Although essentially it’s always magnificent, there are many good reasons why Autumn is the best time to visit Exmoor; the heather is out on the moorland, the light is low and dreamy and the sight of the national park’s famous herds of red deer (at their most frisky during this period) is one of the most spectacular in all England. If like me, you desire to revel in the sublimity of the landscape without having to share it with dozens of hikers or families then you’ll cherish the quietude that follows the end of the summer holidays when you and your trusty companion can walk for miles without seeing a single soul.
But while the early half of October is a typically quiet period for Exmoor, our base for the weekend, Cross Lane House in Allerford (famed for its medieval packhorse bridge) near Minehead was boasting full occupancy; not surprising considering the exclusivity of this award-winning 15th century retreat, located on the National Trust’s beautiful 12,000 acre Holnicote Estate (pronounced “Hunnicutt”) and featuring just four well appointed rooms. Cross Lane feels cosy rather than crowded, however, due to the fact that most guests are out all day exploring, and the hotel’s intimacy naturally encourages one to greet fellow residents courteously come the evening, perhaps comparing adventures and giving it a relaxed house-party vibe that makes a refreshing change from larger, more anonymous establishments.
Completely renovated and redesigned in 2012, the stylish and contemporary look and feel of the restaurant, lounge and the spacious Pluck Master Bedroom which was to be our home for the next two nights shouted luxury furnishing brands such as Nina Campbell, Colefax & Fowler and Osborne and Little, while the owners have been careful to compliment the building’s history and individuality by retaining a sense of the traditional.
Aside from providing guests with a complimentary mini bar, trendy in-room Nespresso machines, Cowshed products and Soho House bathrobes, Cross Lane House is best remembered for its character; ancient cobbles leading to the front door, original beams, creaky cupboards now used as wardrobes, and an impressive hearth in the main lounge/bar to warm up guests after a long country walk – yet these charms would be nothing were it not for owners Max and Andrew’s exceptionally friendly hospitality. I can’t even bring myself to write ‘service’ due it never feeling forced and horribly efficient and only akin to staying with a very close friend who delights in making you comfortable.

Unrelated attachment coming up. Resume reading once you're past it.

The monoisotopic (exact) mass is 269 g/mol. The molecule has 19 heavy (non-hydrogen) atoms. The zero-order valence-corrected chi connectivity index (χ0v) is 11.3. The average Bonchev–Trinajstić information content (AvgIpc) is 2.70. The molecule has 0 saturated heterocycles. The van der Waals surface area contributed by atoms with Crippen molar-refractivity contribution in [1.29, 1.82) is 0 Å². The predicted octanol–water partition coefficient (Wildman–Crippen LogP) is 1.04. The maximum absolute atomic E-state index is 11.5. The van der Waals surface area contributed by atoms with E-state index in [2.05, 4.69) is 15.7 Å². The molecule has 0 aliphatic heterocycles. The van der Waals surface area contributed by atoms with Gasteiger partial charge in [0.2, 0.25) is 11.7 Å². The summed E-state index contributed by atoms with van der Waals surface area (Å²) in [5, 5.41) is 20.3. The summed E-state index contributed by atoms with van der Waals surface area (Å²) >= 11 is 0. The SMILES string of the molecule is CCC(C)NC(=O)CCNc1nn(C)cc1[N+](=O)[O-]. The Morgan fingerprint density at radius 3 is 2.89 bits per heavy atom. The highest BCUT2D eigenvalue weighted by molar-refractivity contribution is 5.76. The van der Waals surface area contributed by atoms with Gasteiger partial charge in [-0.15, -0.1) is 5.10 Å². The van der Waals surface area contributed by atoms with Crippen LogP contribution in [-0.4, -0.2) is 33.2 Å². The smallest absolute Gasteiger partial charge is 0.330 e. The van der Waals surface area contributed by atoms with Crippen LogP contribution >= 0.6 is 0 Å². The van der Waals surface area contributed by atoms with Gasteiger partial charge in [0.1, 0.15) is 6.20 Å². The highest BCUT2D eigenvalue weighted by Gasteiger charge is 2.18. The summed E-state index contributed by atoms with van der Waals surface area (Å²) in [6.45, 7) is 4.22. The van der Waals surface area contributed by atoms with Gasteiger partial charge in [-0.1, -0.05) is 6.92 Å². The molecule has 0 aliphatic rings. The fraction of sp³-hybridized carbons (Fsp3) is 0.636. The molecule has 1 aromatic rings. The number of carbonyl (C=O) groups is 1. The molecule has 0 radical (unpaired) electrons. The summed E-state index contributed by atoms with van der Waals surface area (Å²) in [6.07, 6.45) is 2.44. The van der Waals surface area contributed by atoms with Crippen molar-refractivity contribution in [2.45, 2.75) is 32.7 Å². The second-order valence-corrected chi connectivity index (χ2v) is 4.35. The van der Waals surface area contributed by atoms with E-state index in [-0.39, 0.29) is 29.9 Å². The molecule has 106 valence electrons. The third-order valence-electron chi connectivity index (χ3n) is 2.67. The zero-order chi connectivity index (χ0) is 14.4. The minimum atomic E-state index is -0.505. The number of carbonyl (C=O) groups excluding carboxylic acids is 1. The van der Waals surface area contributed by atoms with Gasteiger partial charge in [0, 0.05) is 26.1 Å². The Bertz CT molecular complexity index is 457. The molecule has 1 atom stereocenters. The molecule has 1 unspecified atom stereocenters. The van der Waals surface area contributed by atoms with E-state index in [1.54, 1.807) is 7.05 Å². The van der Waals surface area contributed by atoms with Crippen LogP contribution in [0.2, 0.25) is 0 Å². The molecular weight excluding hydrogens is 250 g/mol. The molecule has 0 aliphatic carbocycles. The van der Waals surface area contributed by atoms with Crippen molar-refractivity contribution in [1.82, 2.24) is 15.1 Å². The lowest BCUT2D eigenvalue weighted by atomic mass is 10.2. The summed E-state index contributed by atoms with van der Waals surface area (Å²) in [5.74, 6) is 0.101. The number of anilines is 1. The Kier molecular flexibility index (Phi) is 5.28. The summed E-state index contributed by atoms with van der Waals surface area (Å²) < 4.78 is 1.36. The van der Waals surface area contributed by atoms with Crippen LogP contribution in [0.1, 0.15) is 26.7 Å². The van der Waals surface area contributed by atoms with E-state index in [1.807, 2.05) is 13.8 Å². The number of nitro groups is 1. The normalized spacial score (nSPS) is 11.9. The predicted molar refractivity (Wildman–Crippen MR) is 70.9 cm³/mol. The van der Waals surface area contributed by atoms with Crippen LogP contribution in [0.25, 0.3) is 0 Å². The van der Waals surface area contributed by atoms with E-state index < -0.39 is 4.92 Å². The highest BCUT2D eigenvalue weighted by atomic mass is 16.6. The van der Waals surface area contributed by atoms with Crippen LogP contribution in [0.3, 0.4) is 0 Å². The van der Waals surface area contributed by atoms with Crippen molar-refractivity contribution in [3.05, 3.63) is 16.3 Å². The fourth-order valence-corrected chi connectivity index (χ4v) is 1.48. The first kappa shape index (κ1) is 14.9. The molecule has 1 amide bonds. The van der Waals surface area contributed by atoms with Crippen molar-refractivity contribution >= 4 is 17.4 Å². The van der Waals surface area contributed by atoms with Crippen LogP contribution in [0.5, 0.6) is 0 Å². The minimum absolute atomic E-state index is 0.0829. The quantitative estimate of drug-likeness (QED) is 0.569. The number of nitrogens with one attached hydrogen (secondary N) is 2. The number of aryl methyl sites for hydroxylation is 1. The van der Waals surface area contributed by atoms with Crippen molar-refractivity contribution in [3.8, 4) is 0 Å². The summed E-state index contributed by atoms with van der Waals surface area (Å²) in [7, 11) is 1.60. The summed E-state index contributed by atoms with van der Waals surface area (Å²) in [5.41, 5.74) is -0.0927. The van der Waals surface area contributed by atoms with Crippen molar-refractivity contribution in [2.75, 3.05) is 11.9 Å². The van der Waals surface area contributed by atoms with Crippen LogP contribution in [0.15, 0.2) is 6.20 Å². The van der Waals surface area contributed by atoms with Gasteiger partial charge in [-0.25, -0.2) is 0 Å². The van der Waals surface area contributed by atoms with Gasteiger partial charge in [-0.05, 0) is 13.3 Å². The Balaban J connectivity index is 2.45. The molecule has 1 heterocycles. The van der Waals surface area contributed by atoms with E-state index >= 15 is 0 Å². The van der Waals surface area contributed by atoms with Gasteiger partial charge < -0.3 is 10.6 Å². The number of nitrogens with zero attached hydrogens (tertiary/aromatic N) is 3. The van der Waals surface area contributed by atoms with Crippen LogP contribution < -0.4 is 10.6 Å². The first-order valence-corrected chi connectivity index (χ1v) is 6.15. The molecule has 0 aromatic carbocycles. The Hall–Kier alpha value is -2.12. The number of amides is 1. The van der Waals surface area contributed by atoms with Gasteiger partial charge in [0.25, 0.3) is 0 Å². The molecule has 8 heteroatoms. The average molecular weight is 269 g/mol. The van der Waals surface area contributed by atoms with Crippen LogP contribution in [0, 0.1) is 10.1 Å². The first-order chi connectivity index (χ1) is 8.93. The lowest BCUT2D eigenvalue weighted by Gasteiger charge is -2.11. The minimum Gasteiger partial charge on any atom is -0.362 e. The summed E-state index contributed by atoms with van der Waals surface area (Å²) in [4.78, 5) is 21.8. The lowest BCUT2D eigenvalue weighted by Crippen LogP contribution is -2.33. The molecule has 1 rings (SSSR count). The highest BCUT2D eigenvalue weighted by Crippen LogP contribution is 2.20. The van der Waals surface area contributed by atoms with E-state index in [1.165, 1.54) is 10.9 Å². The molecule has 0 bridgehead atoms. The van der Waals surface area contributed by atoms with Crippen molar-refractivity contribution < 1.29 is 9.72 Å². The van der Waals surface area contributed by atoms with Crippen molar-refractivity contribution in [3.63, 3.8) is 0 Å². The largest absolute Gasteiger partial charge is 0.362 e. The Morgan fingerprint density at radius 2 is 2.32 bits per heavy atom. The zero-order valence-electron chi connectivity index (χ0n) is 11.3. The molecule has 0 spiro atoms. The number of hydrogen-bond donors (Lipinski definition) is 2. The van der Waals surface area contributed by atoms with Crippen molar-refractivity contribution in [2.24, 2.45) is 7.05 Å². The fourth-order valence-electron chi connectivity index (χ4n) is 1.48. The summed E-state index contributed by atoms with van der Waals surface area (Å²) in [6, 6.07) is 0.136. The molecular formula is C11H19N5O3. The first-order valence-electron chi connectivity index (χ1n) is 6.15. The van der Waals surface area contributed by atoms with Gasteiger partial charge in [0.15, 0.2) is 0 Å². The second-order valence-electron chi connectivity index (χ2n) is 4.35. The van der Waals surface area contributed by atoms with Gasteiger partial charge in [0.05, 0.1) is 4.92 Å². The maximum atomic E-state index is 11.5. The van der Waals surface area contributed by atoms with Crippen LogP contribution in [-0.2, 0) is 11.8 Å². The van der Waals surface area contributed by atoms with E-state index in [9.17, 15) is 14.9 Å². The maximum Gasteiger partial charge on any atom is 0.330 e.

Cross Lane’s attentions started from the point of booking when I received a questionnaire asking my pillow preference, whether I liked a newspaper in the morning and what time I was planning to arrive, so that (as I later discovered) someone would be around to greet me and prepare tea and cake in the lounge which would ‘keep me going until dinner’, so Andrew charmingly invited whilst apologising needlessly for the blazing heat emanating from the wood burning stove – the first time he’d lit it that autumn, lucky me. It was certainly a cheering sight after the journey (a surprisingly effortless two and a quarter hours from Bath) and gave us a chance to plan our itinerary for the next few days – taking advantage of the hotel’s collection of local walking routes which guests are encouraged to borrow.
And you don’t have to venture far in order to fall in love with this part of the world; from the fertile patchwork of fields, voluptuous rolling hills and tall hedgerows, to miles of sandy beaches and a sweeping coastline, perhaps best seen from the high moorland plains of Dunkery Beacon, where we took in panoramic views of the Bristol Channel and Wales and were grateful to Andrew for having suggested it. When your muscles call for a sit down and a cream tea, there are plenty of sleepy, unspoilt villages roundabout such as Porlock, Dunster with its striking castle and gardens, or Dulverton which was the film location for Land Girls and where I discovered the charming and surprisingly affordable antiquarian bookshop Rothwell and Dunworth, only to leave an hour later with a considerably better stocked library than when I entered.